Corn Prices Continue To Rise As Demand For Ethanol Stays Strong

Farmers see best price for corn in over 10 years.

Washington (AP) – Farmers are getting the best price for corn in more than a decade amid strong demand for ethanol and feed, the Agriculture Department reported Monday.

Average corn prices for the year were forecast at $2.90 to $3.30 a bushel, up 10 cents from last month’s estimate, according to the monthly crop report.

The last time prices were as good was 1995, when the average was $3.25 a bushel. This year is the fifth time corn prices have risen above $3 a bushel. Last year’s average was $2 a bushel.

The production forecast was unchanged at 10.7 billion bushels of corn, down from last year’s 11.1 billion bushels. The nation’s ethanol fuel plants are expected to use about 20 percent of the corn crop, and exports should consume roughly the same share.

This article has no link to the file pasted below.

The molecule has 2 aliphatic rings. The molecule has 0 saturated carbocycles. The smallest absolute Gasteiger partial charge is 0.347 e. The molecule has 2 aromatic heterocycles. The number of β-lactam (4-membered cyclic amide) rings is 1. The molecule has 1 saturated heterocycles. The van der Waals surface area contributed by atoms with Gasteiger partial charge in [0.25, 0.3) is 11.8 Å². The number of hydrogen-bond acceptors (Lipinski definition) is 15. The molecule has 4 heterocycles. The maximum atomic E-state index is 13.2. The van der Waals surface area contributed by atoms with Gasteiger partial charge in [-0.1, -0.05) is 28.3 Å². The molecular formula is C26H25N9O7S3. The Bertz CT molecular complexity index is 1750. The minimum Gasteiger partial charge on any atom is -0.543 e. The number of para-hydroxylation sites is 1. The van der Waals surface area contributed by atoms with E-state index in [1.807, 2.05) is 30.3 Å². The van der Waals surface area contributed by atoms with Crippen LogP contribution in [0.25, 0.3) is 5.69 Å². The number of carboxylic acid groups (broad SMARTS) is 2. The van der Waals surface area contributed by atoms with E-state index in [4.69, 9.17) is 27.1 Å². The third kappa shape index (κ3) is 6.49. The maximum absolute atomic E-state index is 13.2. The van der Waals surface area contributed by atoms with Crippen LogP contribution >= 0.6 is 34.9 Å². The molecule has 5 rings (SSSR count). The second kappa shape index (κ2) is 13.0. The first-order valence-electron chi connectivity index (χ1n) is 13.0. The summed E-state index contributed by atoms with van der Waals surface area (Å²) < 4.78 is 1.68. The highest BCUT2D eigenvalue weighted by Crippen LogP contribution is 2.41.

Analysts also left the forecast unchanged for soybean production, predicting 3.2 billion bushels, up from about 3 billion bushels last year.

The price forecast for soybeans rose to $5.70 to $6.50 a bushel, up from last month’s estimate of $5.40 to $6.40 a bushel. Last year’s price was $5.66 a bushel. Roughly 35 percent of the crop is expected to be exported to foreign markets.

Export demand has softened, however, for beef and poultry, the department said. Analysts lowered the export forecast for beef amid problems with shipments to South Korea and for chicken amid slower-than-expected sales.

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